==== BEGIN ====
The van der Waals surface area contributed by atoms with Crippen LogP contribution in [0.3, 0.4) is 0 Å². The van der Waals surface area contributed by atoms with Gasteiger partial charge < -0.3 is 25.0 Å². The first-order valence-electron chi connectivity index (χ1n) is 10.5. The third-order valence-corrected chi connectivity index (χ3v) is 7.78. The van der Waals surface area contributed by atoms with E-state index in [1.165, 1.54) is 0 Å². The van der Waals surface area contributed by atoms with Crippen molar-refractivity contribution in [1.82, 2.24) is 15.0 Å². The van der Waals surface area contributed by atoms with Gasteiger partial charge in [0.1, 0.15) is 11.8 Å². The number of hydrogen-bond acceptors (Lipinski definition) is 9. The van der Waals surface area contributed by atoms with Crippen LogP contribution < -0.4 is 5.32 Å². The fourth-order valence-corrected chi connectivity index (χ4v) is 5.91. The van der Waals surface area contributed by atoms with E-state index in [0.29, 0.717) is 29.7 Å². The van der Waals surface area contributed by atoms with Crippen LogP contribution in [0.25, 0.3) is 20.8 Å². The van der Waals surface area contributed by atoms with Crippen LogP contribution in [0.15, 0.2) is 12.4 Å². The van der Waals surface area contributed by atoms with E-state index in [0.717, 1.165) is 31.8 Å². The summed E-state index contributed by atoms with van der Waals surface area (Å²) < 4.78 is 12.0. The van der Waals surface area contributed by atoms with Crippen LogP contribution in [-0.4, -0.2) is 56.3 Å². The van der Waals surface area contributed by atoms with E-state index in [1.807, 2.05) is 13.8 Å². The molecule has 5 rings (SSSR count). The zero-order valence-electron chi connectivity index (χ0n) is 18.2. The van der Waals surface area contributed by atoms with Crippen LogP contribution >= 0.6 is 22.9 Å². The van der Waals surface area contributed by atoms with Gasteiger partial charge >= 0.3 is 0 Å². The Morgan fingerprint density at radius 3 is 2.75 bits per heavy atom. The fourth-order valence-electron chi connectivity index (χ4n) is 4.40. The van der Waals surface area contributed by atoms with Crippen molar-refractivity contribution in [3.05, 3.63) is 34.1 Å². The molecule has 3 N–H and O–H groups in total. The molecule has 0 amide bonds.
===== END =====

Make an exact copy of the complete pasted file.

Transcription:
The van der Waals surface area contributed by atoms with Crippen LogP contribution in [0.3, 0.4) is 0 Å². The van der Waals surface area contributed by atoms with Gasteiger partial charge < -0.3 is 25.0 Å². The first-order valence-electron chi connectivity index (χ1n) is 10.5. The third-order valence-corrected chi connectivity index (χ3v) is 7.78. The van der Waals surface area contributed by atoms with E-state index in [1.165, 1.54) is 0 Å². The van der Waals surface area contributed by atoms with Crippen molar-refractivity contribution in [1.82, 2.24) is 15.0 Å². The van der Waals surface area contributed by atoms with Gasteiger partial charge in [0.1, 0.15) is 11.8 Å². The number of hydrogen-bond acceptors (Lipinski definition) is 9. The van der Waals surface area contributed by atoms with Crippen LogP contribution < -0.4 is 5.32 Å². The fourth-order valence-corrected chi connectivity index (χ4v) is 5.91. The van der Waals surface area contributed by atoms with E-state index in [0.29, 0.717) is 29.7 Å². The van der Waals surface area contributed by atoms with Crippen LogP contribution in [0.25, 0.3) is 20.8 Å². The van der Waals surface area contributed by atoms with Crippen LogP contribution in [0.15, 0.2) is 12.4 Å². The van der Waals surface area contributed by atoms with E-state index in [0.717, 1.165) is 31.8 Å². The summed E-state index contributed by atoms with van der Waals surface area (Å²) < 4.78 is 12.0. The van der Waals surface area contributed by atoms with Crippen LogP contribution in [-0.4, -0.2) is 56.3 Å². The van der Waals surface area contributed by atoms with E-state index in [1.807, 2.05) is 13.8 Å². The molecule has 5 rings (SSSR count). The zero-order valence-electron chi connectivity index (χ0n) is 18.2. The van der Waals surface area contributed by atoms with Crippen LogP contribution >= 0.6 is 22.9 Å². The van der Waals surface area contributed by atoms with Gasteiger partial charge >= 0.3 is 0 Å². The Morgan fingerprint density at radius 3 is 2.75 bits per heavy atom. The fourth-order valence-electron chi connectivity index (χ4n) is 4.40. The van der Waals surface area contributed by atoms with Crippen molar-refractivity contribution in [3.05, 3.63) is 34.1 Å². The molecule has 3 N–H and O–H groups in total. The molecule has 0 amide bonds.